Recognising that this Spirit, which, in the language of your confirmation prayer, is the Spirit of wisdom and understanding, the Spirit of counsel and ghostly strength, the Spirit of knowledge and true godliness and of holy fear; recognising that this Spirit, with its sevenfold gifts, is the saving element in all free life, you begin to look with fresh feelings on all your leisure hours, on all your hours of liberty, when you are released from task work or supervision, when your life is what you yourselves are making it, and you begin to consider whether these times, as you spend them, are indeed times of growth or, it may be, of waste, times of genuine freedom or of slavery to some form of lower life. When you think of this Holy Spirit of God as a power in every good life, it becomes a very real question what and of what sort is the 'power' that is holding sway over you in your leisure hours.
This is indeed a question which never sleeps, and to-day we ask, What is your Whitsuntide answer to it?
If there be any one to whom such a question is not yet a matter of living concern, it is the purpose of this Pentecostal festival to rouse him to new thoughts about it.
If there be any older person in this congregation who lets his years slip from him, not caring or forgetting the importance of it, and not striving to leaven all his hours of work or leisure with the thought of this indwelling Spirit from above; or if there should be any young boy who, in utter thoughtlessness, or from perversity or coarseness, or any induced depravity of taste, allows any evil spirit to bear rule in his life, our prayer for such an one to-day is that the baptism of fire may descend upon his soul, and the power of a new spirit be felt in it.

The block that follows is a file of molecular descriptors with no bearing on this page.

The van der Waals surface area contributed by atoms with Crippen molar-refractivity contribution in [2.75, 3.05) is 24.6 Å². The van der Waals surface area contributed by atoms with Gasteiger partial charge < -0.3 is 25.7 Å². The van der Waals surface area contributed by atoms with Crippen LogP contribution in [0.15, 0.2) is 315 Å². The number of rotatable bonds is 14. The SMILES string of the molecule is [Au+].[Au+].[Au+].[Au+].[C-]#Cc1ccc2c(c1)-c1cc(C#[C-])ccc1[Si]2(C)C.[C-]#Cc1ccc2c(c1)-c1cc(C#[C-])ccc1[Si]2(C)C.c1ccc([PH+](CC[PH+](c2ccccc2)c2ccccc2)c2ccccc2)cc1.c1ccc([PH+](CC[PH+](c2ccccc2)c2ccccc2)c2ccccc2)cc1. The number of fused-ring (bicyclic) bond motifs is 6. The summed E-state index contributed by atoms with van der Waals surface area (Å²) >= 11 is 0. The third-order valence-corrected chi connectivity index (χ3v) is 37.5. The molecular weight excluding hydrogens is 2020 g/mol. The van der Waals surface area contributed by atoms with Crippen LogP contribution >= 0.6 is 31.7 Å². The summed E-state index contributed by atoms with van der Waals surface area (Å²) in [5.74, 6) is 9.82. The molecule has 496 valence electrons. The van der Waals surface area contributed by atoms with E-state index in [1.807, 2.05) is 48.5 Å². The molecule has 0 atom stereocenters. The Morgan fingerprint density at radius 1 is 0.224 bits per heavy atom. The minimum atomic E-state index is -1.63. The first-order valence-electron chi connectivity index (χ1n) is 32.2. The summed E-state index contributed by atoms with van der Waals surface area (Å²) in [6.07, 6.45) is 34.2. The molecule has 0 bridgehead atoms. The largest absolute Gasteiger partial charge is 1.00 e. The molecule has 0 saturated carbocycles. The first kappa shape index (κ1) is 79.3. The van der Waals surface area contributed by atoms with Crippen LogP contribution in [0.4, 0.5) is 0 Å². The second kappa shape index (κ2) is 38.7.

And indeed there is not one of us but needs to come at such a time with this same prayer for his own life; for our own experience is too often very like the vision of Ezekiel. Under the influences that come between us and the Spirit of the living God, our soul is in continual danger of being like the prophet's valley of dry bones, which lay lifeless, unmoved, till the breath of the Lord breathed over them, and the breath came into them, and they lived, and stood up upon their feet, an exceeding great army.
So we pray that our life may prove responsive to these influences of the Pentecostal season. And the first response it gives is when it rises up in the consciousness of the Spirit of God as a living power in the heart, a power to drive out evil, and to inspire and strengthen us for what is good.
And if, under the inspiring associations of this historic and holy day, you feel your soul touched with a new spirit or consciousness rising up in you from the grave of its own dead self to new desires and new thoughts, and a new sense of the living nearness of the Holy Ghost the Comforter, then you know--and you need no prophet to tell you--that the Pentecostal gift has not failed, and there is good hope that you will not spoil either your youth or your manhood with any form of ignoble life.